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The following test fails:

DateFormat df = new SimpleDateFormat("HH:mm:ss z");
assertEquals("00:00:00 GMT", df.format(new Date(0)));

expected "00:00:00 GMT" but was "01:00:00 GMT"

Could someone point out where I'm being stupid please?

I've spent longer looking at this than is would have taken me to just replace everything with Joda-Time. There's a lesson there somewhere.

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2 Answers

up vote 8 down vote accepted

The problem is that Java has a bug around the name of the Europe/London time zone abbreviation in 1970.

In the winter of 1970, the UK was still on UTC+1 - but Java believes it's still called "GMT". So what you're seeing is the local time at midnight UTC on January 1st 1970... it's just that we're used to GMT=UTC, which is why it's confusing.

(As a side note, it would still be worth converting to Joda Time even now. Avoid the built-in libraries like the plague :)

Joda Time prints the time zone abbreviation as "BST". This seems equally bizarre given that it clearly wasn't summer time... but it's possible that the "S" here standards for Standard, as that was during the period of the "British Standard Time experiment". See Wikipedia for details.

(Note that UTC itself didn't even exist at the Unix epoch - it was introduced in 1972. I'm assuming a proleptic UTC for the sake of this answer :)

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+1 to The master of time –  Liviu T. Sep 13 '11 at 18:46
    
Ah. I just read en.wikipedia.org/wiki/British_Summer_Time#Periods_of_deviation and it mentions that Britain was experimenting with a temporary time-zone change. Thanks Jon. –  matt burns Sep 13 '11 at 18:59
    
There are quite a few years during the wars and 1970-1985 where the daylight saving times were introduced or changed through out Europe. (during WW2, the offset were 2 hours in UK. I suppose it was still called GMT ) I don't thin it's an error in the tables in Java, but rather a problematic corner case - the model isn't complex enough. "CET" for instance, was introduce gradually in central Europe, so for a specific country, it's incorrect for at least a few years in seventies. Calendars (the concept, not the class) and time is annoyingly complicated, and it easy to get confused. –  KarlP Sep 13 '11 at 19:13
    
BTW, You would think UTC is initials for something when its a compromise of the English and French initial-isms. i.e. its not quite either of them. –  Peter Lawrey Sep 13 '11 at 19:25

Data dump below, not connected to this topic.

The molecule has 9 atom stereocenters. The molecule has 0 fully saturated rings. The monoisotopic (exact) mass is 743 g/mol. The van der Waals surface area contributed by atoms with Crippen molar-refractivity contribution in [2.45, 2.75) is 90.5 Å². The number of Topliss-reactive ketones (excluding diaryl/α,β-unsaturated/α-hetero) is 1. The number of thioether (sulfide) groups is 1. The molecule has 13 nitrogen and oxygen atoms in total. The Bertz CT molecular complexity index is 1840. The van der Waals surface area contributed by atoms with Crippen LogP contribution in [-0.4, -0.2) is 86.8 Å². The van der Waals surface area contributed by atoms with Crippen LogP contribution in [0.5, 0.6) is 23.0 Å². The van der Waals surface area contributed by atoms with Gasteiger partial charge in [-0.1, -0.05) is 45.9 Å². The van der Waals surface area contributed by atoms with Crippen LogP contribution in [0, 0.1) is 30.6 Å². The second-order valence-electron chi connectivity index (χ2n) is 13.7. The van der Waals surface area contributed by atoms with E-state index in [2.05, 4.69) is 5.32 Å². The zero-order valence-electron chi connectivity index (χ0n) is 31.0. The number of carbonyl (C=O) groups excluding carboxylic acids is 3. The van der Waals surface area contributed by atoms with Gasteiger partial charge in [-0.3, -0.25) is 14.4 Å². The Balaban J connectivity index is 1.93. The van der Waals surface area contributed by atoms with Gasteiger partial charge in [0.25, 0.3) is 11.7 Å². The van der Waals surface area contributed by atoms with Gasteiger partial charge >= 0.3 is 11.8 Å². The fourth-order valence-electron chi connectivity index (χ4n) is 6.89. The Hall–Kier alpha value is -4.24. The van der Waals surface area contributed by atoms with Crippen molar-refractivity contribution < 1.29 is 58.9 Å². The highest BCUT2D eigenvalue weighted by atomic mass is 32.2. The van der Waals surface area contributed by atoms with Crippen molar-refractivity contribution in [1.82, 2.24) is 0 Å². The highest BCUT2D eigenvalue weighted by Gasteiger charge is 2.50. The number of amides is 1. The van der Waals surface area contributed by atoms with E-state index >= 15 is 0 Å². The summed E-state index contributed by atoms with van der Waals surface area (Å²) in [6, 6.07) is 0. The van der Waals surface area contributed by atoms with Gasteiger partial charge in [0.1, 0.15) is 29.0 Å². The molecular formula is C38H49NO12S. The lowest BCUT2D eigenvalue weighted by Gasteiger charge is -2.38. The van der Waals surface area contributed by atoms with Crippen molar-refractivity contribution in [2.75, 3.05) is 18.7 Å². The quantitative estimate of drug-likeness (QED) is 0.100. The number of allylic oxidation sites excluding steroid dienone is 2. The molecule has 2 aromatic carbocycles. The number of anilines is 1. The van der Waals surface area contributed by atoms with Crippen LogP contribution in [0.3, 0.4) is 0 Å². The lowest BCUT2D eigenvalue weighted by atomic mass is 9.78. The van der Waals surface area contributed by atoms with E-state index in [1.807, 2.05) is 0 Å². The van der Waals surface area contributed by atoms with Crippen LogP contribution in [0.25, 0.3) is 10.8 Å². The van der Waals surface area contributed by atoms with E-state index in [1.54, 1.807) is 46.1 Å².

Before the Gregorian calendar the year changed on March the 25th (nine months before Dec 25th ;) When the USA gained independence it adopted the calendar retrospectively. George Washington's birthday was February 11, 1731 when he was born but it changed to February 22, 1732 during his lifetime. Greece adopted the Gregorian calendar in 1924, making the time difference between Italy and Greece 13 days in 1923. –  Peter Lawrey Sep 13 '11 at 19:32
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new Date(0) returns Allocates a Date object and initializes it to represent the specified number of milliseconds since the standard base time known as "the epoch", namely January 1, 1970, 00:00:00 GMT.

So the value will be Thu Jan 01 05:30:00 IST 1970

"05:30:00" Depens on your location

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The OP is confused because of the GMT being output along with 01:00:00. Most Britons don't realise that on the date of the Unix epoch, Britain was on UTC+1. Not that UTC existed at the time... –  Jon Skeet Sep 13 '11 at 18:49
    
The Epoch is stated in GMT, and I specifically formatted the output to include the timezone, which is GMT. –  matt burns Sep 13 '11 at 18:56
    
Yes, but in 1969-1971 the timezone in UK wasn't GMT but rather British Standard Time (UTC+1) all year around. This is reflected in the offsets for the timezone called "GMT" but it's name is not changed in java. I think it is actually handled as if wintertime never happes those years. Anyway, The encouraged timezone identifier is "Europe/London" - representing the whole administrative region, rather than a specific timezone, as a specific place may have (had) several timezones. –  KarlP Sep 13 '11 at 22:04
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